Green Common Announces Mainland China Launch, Debuts Omnipork On T-Mall

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Plant-based grocery, café chain & distribution outfit Green Common, a concept developed by Hong Kong-born vegetarian movement Green Monday, has just debuted in mainland China with a Tmall Global e-commerce store featuring their range of plant-based meat alternatives, including flagship product Omnipork, the minced pork analog. After a series of launches around Asia, including Taiwan, Singapore and Thailand, the social enterprise is now spreading the plant-based movement to the mainland thanks to partnerships with Beijing and Shanghai restaurants to offer new green dishes. Green Common hopes that the launch will inspire more sustainable and healthy food choices in the world’s most populated country, amidst a growing generation of impact-minded consumers. 

Green Common, the Hong-Kong headquartered foodtech company selling and distributing plant-based groceries, plant meat alternatives and green lifestyle products, has just announced their launch into China via online e-com giant Tmall Global. This marks the first time Chinese consumers are able to purchase Green Common products and get them delivered to their door on the mainland. Initially stocking around 40 food items, including popular plant-based food-tech brands such as Alpha Foods, Gardein, Daiya Foods and Califia Farms, the brand will be increasing their offering later down the line. The official inauguration of the launch will take place on the 29th November this year. 

“Our collaboration with Tmall Global is a milestone development in the China market, enabling local consumers to get a taste of the future…we are going to start a new page in leading a healthy and sustainable food consumption trend in China,” said Green Monday founder David Yeung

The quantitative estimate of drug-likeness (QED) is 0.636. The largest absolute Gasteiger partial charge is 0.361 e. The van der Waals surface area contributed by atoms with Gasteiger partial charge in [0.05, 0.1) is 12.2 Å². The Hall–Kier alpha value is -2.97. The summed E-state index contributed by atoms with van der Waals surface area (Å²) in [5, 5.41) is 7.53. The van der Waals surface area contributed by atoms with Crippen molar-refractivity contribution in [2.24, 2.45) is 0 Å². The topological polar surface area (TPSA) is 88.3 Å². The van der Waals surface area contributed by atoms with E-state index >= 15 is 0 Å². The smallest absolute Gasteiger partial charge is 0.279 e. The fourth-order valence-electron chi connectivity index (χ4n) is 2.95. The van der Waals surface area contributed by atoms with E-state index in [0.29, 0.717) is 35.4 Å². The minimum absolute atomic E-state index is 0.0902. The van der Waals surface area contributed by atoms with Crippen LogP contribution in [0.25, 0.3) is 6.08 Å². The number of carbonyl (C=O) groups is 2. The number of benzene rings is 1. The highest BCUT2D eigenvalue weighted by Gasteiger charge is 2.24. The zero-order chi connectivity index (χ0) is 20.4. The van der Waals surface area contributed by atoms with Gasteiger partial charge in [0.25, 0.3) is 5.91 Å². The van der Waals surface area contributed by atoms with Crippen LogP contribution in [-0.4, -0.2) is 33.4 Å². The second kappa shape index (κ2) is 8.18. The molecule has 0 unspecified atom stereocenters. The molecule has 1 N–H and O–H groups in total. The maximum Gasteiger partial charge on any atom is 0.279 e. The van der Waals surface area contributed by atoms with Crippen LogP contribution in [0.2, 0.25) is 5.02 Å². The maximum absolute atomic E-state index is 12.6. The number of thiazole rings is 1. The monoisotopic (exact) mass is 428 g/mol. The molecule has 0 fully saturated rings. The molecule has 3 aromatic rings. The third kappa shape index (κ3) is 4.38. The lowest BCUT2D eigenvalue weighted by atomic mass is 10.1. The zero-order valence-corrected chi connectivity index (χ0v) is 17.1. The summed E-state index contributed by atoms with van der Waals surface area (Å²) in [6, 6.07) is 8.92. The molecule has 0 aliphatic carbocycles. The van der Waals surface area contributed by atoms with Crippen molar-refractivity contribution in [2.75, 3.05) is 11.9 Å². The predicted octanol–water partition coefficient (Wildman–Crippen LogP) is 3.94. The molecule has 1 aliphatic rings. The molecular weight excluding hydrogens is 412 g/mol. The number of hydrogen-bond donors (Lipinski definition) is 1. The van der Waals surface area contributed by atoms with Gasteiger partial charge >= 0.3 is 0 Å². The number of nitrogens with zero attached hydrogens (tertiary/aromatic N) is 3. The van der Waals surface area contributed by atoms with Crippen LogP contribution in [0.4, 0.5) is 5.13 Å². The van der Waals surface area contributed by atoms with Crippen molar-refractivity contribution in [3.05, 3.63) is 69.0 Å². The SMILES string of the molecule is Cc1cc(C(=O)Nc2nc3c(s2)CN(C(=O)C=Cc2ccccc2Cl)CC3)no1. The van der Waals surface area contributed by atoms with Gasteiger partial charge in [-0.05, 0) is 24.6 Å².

Omnipork Chops & Fruit Sauce (Source: Grand Hyatt Shanghai)

In addition, Green Monday’s own pork analogue product – Omnipork – will be available for commercial retail and will feature on hotel and restaurant menus in Beijing and Shanghai. This partnership of over 180 F&B and hospitality outlets with Green Common will offer new green menu items incorporating the plant pork alternative. Some of these locations include Grand Hyatt Beijing, Park Hyatt, The Langham, Cordis in Shanghai, and other chains like Tsui Wah Restaurants and Wagas. A variety of dishes will be created using Omnipork, inspired by different cuisines, from traditional Chinese dishes like pork chops and steamed pork rice to more Western-influenced green bowls featuring the pork alternative.  

Speaking on this latest development, Green Monday ambassador Karena Lam said that “plant-based food will be more accessible for mainland consumers than ever before. We hope this will encourage more people to enjoy plant-based food like I do.”

Stone Pot Mushroom & Omnipork Fried Rice (Source: The Langham Shanghai)

The launch is happening at a time when the plant-based industry is booming in China more than ever before. Just a few days ago, venture capital-darling startup Impossible Foods just debuted their iconic bleeding beef burgers to the Chinese market, with their sights set on developing a plant-based pork product to capture more market share in the pork-loving nation.

A host of other food-tech startups developing plant pork alternatives, as Asia battles a pork supply crisis brought on by the outbreak of African swine fever. Beijing-based Zhenmeat who have tailored their version to Chinese cuisine delicacies, and Malaysian startup Phuture Foods‘ Halal and Buddhist-friendly vegan product.

Lead image courtesy of Cordis Hotel Shanghai / Green Monday.


  • Sally Ho

    Sally Ho is Green Queen's former resident writer and lead reporter. Passionate about the environment, social issues and health, she is always looking into the latest climate stories in Hong Kong and beyond. A long-time vegan, she also hopes to promote healthy and plant-based lifestyle choices in Asia. Sally has a background in Politics and International Relations from her studies at the London School of Economics and Political Science.

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